Royal Society Of Chemistry. "Flexible Battery Power." ScienceDaily. ScienceDaily, 24 March 2007. <www.sciencedaily.com/releases/2007/03/070323141052.htm>.
Royal Society Of Chemistry. (2007, March 24). Flexible Battery Power. ScienceDaily. Retrieved November 23, 2014 from www.sciencedaily.com/releases/2007/03/070323141052.htm
Royal Society Of Chemistry. "Flexible Battery Power." ScienceDaily. www.sciencedaily.com/releases/2007/03/070323141052.htm (accessed November 23, 2014).

Share This


More From ScienceDaily



More Matter & Energy News

Sunday, November 23, 2014

Featured Research

from universities, journals, and other organizations


Featured Videos

from AP, Reuters, AFP, and other news services

Microsoft Adds Robot Guards, Ushers In Sci-Fi Apocalypse

Microsoft Adds Robot Guards, Ushers In Sci-Fi Apocalypse

Newsy (Nov. 23, 2014) Microsoft has robotic security guards working at its Silicon Valley Campus. Video provided by Newsy
Powered by NewsLook.com
Toyota's Hydrogen Fuel-Cell Green Car Soon Available in the US

Toyota's Hydrogen Fuel-Cell Green Car Soon Available in the US

AFP (Nov. 21, 2014) Toyota presented its hydrogen fuel-cell compact car called "Mirai" to US consumers at the Los Angeles auto show. The car should go on sale in 2015 for around $60.000. It combines stored hydrogen with oxygen to generate its own power. Duration: 01:18 Video provided by AFP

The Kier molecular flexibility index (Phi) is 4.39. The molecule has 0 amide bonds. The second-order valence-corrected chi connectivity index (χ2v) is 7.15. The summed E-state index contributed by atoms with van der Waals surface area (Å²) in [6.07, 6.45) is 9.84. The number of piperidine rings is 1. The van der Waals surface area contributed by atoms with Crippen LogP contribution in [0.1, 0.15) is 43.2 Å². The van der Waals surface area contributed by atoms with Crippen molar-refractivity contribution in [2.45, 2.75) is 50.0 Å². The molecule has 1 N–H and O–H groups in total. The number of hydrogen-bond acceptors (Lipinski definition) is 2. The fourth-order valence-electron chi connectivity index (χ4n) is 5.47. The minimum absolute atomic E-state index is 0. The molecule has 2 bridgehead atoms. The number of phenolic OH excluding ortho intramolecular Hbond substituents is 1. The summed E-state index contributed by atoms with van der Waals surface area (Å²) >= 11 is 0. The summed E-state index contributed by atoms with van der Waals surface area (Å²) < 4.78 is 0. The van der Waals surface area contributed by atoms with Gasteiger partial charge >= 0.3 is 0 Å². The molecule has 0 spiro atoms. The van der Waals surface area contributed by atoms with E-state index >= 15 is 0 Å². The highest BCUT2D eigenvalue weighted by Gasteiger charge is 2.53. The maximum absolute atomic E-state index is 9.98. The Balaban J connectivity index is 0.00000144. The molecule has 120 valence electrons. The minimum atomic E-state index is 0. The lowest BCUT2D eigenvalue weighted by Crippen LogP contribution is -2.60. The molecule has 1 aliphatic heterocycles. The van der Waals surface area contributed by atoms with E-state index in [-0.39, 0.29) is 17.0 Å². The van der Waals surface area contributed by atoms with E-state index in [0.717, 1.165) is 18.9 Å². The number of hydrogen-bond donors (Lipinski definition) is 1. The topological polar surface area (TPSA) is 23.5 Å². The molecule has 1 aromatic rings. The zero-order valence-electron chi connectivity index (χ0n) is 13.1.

Powered by NewsLook.com
Google Announces Improvements To Balloon-Borne Wi-Fi Project

Google Announces Improvements To Balloon-Borne Wi-Fi Project

Newsy (Nov. 21, 2014) In a blog post, Google said its balloons have traveled 3 million kilometers since the start of Project Loon. Video provided by Newsy
Powered by NewsLook.com
Raw: Paralyzed Marine Walks With Robotic Braces

Raw: Paralyzed Marine Walks With Robotic Braces

AP (Nov. 21, 2014) Marine Corps officials say a special operations officer left paralyzed by a sniper's bullet in Afghanistan walked using robotic leg braces in a ceremony to award him a Bronze Star. (Nov. 21) Video provided by AP
Powered by NewsLook.com

Search ScienceDaily

Number of stories in archives: 140,361

Find with keyword(s):
Enter a keyword or phrase to search ScienceDaily for related topics and research stories.

Save/Print:
Share:

Breaking News:

Strange & Offbeat Stories


Space & Time

Matter & Energy

Computers & Math

In Other News

... from NewsDaily.com

Science News

Health News

Environment News

Technology News



Save/Print:
Share:

Free Subscriptions


Get the latest science news with ScienceDaily's free email newsletters, updated daily and weekly. Or view hourly updated newsfeeds in your RSS reader:

Get Social & Mobile


Keep up to date with the latest news from ScienceDaily via social networks and mobile apps:

Have Feedback?


Tell us what you think of ScienceDaily -- we welcome both positive and negative comments. Have any problems using the site? Questions?
Mobile: iPhone Android Web
Follow: Facebook Twitter Google+
Subscribe: RSS Feeds Email Newsletters
Latest Headlines Health & Medicine Mind & Brain Space & Time Matter & Energy Computers & Math Plants & Animals Earth & Climate Fossils & Ruins